I hope you enjoy this story. I had a ton of fun writing it and working with the team on how to get those Looney Tunes vibes on the stage!

Disclaimer: The views expressed about heaven and death are purely fictional and should not be interpreted as an attack or a ‘dis’ with anyone’s beliefs or religious doctrines. 


Christy Drogosch: Director and Writer for Abandonado

Christy has been active in Portland theater for 20 years. She began the Teatro Español Program at Teatro Milagro where she directed a deconstructed version of Lope de Vega’s Fuenteovejuna, Nilo Cruz’s Ana en el Trópico, and Fernando de Rojas’ La Celestina. She most recently directed Caridad Svich’s En el Tiempo de las Mariposas. A hearty thank you to the entire creative and administrative team at The Chapel Theatre for supporting this work. Thank you especially to Illya for your unlimited support and energy on this project. Thank you Jonathan for being the best ever teammate. I am lucky indeed to have had this experience.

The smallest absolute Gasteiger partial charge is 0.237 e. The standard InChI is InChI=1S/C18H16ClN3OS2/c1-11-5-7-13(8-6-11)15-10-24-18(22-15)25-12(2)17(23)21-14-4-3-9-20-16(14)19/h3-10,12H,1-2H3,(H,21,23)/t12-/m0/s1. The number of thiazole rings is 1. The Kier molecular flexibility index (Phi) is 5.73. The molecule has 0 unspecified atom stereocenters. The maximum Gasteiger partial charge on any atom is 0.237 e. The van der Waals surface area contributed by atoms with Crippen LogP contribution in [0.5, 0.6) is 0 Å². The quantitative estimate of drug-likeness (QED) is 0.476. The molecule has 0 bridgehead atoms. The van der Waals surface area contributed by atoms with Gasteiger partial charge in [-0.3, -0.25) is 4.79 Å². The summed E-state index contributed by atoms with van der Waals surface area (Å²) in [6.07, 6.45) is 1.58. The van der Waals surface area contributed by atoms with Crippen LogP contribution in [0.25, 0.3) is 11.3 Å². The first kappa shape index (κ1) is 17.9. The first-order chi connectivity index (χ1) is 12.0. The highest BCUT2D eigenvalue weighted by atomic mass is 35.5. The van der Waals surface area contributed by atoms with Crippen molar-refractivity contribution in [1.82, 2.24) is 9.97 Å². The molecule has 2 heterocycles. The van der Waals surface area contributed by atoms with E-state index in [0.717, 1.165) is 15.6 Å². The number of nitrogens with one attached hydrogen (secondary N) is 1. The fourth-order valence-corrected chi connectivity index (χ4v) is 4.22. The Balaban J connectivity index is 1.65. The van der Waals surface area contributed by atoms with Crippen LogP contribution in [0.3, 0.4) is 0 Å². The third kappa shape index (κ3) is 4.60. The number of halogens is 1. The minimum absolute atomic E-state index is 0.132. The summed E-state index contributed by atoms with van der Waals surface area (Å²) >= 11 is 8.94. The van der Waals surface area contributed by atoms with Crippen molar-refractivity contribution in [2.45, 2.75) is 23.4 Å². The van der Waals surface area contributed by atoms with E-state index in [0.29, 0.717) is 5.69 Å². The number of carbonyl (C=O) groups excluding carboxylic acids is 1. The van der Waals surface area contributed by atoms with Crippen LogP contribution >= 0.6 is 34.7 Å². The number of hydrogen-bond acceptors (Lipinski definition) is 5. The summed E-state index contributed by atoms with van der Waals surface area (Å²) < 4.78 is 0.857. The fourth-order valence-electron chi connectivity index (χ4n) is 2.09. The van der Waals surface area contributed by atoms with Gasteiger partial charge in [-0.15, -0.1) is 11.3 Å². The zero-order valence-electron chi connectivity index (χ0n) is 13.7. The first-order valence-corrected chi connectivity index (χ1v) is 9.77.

Jonathan Hernandez: Director and Writer for Heaven’s Resources and Actor

Jonathan powered through the pandemic by performing in virtual stage readings, writing short plays, and helping artists hone their craft. Last year he created Kaleidoscope Radio: a podcast where he talks about storytelling and developing meaning. Currently he is one of the resident playwrights for the Northwest Theater Workshop 2021/2022 season, and will continue to showcase new short plays with Pulp Stage. A special thank you to Chapel Theatre for supporting my words and a special shout out to the crew and designers for making my vision come to life.  


Joseph Bertot, Actor

This marks his second appearance at The Chapel Theatre and he is so happy to be back. Joseph Bertót was born in Brooklyn, New York and raised in South Florida. He graduated from Hialeah High School and attended Miami Dade Community College with a full musical theatre scholarship. He left college to pursue acting full time and worked for more than 20 theatres in Florida before branching into film, television, puppetry and voiceover work.